Blue (Balaenoptera musculus), fin (B. physalus), and sei (B. borealis) whales are collectively referred to in this Recovery Strategy as balaenopterids (order Cetacea, family Balaenopteridae). The species are considered collectively because the similar geographic distribution and shared threats warrant the development of an integrated, multi-species recovery strategy.
As the first target of the modern (i.e., steamship) whaling industry, blue whale populations were severely reduced in all the world’s oceans during the early 1900s. Protected in the North Pacific in 1966, the Eastern North Pacific population currently numbers about 2000 animals and is one of the few blue whale populations known to be stable or recovering. The presumed summer range of this population extends from California to British Columbia and Alaska.
Fin whales were hunted concurrently with blue whales in the North Pacific. The largest catches were in the 1950s and 1960s, and resulted in significant population declines prior to their protection in 1976. The population structure in the eastern North Pacific is unclear. A putative California/Washington/Oregon population is comprised of over 3000 animals, and is believed to be distinct from the population in Alaska. Fin whales frequent Pacific Canadian waters year-round, with highest numbers seen in the summer months. However, it is not known to which population they belong.
Sei whales were hunted by modern whalers primarily after the preferred larger (or more easily taken) baleen whale species had been seriously depleted. Most populations of sei whales were reduced by whaling in the 1950s through the early 1970s. North Pacific sei whales were not protected from whaling until 1976. The sei whale is the least studied of the large whales, and the current status of most populations is not known. The existence of an Eastern North Pacific population is assumed, but its range is unknown.
Whaling remains the greatest potential threat to large whales. However, since commercial whaling is unlikely to resume in the near future and there is no aboriginal interest in hunting these species, whaling is not seen as a current threat. The escalation of scientific whaling would become a concern should it start to target blue, fin and/or sei whales. More imminent threats to these three species in Pacific Canadian waters include collisions with vessels, noise from industrial and military activities, pollution, and habitat displacement resulting from shifts in the physical and biological structure of the ocean.
Blue and sei whales are listed as endangered under the Species at Risk Act (SARA). Fin whales are designated as threatened by the Committee on the Status of Endangered Wildlife in Canada (COSEWIC), and are under consideration for listing under the SARA. While the degree of information on the individual species is variable, recovery is believed to be feasible for all three species.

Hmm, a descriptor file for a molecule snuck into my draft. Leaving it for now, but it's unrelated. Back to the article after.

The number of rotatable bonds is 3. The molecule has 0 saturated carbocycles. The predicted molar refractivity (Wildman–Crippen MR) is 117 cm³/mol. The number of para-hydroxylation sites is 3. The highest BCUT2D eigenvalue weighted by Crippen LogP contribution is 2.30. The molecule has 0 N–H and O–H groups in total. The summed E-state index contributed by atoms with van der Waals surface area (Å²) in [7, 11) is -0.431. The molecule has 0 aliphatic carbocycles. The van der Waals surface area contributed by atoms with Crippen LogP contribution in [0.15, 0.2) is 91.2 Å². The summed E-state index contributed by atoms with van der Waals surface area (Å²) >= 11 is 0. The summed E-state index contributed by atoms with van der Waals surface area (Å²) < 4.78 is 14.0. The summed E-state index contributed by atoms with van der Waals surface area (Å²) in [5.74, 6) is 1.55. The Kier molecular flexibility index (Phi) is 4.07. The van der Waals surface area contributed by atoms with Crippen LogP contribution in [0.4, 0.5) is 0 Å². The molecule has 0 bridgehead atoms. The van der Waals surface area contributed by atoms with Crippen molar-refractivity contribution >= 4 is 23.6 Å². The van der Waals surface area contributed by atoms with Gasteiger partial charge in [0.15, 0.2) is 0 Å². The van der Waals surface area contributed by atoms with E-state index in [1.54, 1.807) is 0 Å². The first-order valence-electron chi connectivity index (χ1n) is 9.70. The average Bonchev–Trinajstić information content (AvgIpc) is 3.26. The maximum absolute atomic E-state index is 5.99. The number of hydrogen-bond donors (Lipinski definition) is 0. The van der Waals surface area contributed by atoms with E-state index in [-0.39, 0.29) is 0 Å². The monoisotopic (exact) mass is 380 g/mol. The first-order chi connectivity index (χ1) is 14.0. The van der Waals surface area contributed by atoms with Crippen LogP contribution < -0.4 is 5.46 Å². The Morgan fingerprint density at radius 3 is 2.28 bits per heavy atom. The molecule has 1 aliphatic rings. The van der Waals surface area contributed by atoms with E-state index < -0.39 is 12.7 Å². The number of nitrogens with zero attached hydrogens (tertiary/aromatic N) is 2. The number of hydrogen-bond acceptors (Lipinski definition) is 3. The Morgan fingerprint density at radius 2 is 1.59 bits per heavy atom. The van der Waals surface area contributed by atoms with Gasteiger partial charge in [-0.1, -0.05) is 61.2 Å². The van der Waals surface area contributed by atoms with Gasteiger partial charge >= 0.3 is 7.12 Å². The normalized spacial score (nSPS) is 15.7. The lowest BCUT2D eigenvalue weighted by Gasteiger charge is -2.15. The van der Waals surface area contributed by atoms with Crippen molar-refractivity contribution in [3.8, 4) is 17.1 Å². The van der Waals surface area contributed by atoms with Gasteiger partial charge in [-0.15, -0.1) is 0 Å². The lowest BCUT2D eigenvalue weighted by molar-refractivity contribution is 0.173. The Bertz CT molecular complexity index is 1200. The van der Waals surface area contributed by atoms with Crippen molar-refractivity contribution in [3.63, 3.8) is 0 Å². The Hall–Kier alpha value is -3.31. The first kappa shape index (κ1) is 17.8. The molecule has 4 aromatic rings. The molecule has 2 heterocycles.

Balaenopterid whales are long-lived species with life spans between 50 and 100 years. Recovery goals must span several generations, and therefore have a horizon of 150-300 years. The goals of this Recovery Strategy are to attain long-term viable populations of the blue, fin, and sei whales that use Pacific Canadian waters. In order to determine whether progress is being made towards reaching these goals, the Recovery Strategy objectives over the next five to 10 years are: to determine the populations to which the blue and fin whales that occur in Pacific Canadian waters belong; to see that the relative proportion of blue and fin whales using these waters is maintained or increased; to confirm the presence of sei whales and, once confirmed, to see that the relative proportion of sei whales using these waters is maintained or increased; and to see that threats do not significantly reduce potential habitat or the species’ distribution.
Critical habitat for balaenopterid whales has not been identified, and represents one of the most significant knowledge gaps, along with basic information on the size and distribution of the populations. Threats to the species and their critical habitat can be better addressed once this basic information has been collected. Thus, the strategies outlined in this Recovery Strategy to address threats and effect recovery are: Critical Habitat Identification, Species Abundance and Distribution, and Threat Mitigation.